Eighteen years ago, I was pregnant. Because I'd miscarried my first pregnancy, I focused on getting through the first trimester. Three months, I thought, and then all will be well.
The danger of knowing too little.
Well, of course, that was the most naive thought in the world, but I'd never been a parent. When the son had his first birthday, all I could think about was that he'd survived his first year, safe and healthy. I hadn't dropped him on his head, or my greatest fear, missed some desperately important symptom that would tell me he had meningitis or some terrible genetic anomaly.
The danger of knowing too much.
We knew what he was from the moment of birth, one of those wide-awake children who want to know it all, do it all, see it all, be it all. He was his mother, through and through. He was also a terribly frustrated infant because he was bored. Life got a little easier when he could do some things for himself. Ah, those times when I found him back in his room, reading to his toy trains, or putting Chapstick on their faces. I remember his excited and confused face when he awoke from a vivid dream. And there was his imagination--it knew no bounds, whether he was building weaponry out of plastic vegetables or recounting stories of a world of his own making. Such a bright spark.
I've written, ad nauseum probably, about the challenges of growing up profoundly gifted and of raising a profoundly gifted kid. But there is joy in both as well, a strange joy that is as complicated as the gift itself.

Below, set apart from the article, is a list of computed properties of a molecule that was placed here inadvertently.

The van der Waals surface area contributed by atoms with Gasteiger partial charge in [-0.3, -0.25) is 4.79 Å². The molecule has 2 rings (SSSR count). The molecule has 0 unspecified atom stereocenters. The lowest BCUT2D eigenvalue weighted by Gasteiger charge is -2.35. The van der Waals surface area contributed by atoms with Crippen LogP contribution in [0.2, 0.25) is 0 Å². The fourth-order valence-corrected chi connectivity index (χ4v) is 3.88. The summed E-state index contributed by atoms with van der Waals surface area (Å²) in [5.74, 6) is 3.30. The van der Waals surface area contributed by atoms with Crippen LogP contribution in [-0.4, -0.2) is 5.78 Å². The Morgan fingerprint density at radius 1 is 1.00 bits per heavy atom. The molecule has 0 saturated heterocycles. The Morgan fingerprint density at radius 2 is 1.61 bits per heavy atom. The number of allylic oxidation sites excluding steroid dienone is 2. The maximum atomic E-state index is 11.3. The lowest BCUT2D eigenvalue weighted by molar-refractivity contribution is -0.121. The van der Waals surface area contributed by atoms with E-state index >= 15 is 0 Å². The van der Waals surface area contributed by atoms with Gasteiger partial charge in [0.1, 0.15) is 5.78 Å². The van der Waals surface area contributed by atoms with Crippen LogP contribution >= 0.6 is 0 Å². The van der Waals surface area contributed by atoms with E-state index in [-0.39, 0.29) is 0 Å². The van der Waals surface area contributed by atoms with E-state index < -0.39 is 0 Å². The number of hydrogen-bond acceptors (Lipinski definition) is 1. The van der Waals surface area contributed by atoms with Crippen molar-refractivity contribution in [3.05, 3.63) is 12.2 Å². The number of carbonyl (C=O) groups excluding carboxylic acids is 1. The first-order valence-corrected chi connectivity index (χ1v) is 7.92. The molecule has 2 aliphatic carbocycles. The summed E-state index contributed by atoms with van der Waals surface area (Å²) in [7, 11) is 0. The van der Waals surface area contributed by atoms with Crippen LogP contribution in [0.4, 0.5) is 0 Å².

I can't say how many hours of sleep I've lost over this kid. I followed my gut. I followed common sense. I followed love. I instilled discipline. I instilled responsibility. I instilled morality.
I know what it is to grow up isolated. I know what it is to hide. I know what it is to feel like an imposter in all I do. I know what it's like to want to reach out to the rest of world and not know how to do it. I didn't want that for him.
I raged. I fought. I was sick with despair. I ignored the fashion, the herd, the conventional wisdom. I paid for it. But I ran with my heart and my head; I let him run with his.
And I worried. I feared that in my stubbornness and hubris, I would ruin him. That I was, in fact, doing it wrong.
But he's grown into this amazing person. We see it, his teachers see it, his friends see it, others see it.
None of this has ever been about me. I know too many people who want to exploit their children's status to elevate their own. I have my own gifts, my own life, my own loves. Raising him has been about him, about allowing him his gifts, about giving him the love, the understanding, the support and even the tough talk to enable him to use them well, but in a way of his choosing.
Bit by bit, especially in the last year, things are falling together. He's stubborn, too, but he'll figure it out. He's close to launch, and I think he'll be alright. I'm coming to the place where I've given him about all the guidance that I can, at least for now, but I think I'll be turning him over to those who are capable of helping him to continue his journey.
I'm not so naive anymore to think it will be all smooth sailing, but I hope the bumps are few and minor.
That's the reality of knowing enough.
Go listen to some music: "Everything's Not Lost" from the album Parachutes by Coldplay. The son received his first college acceptance today. The relief and gratitude is immense. The fun of figuring out how to pay for it is just beginning, and we await more news as the week progresses.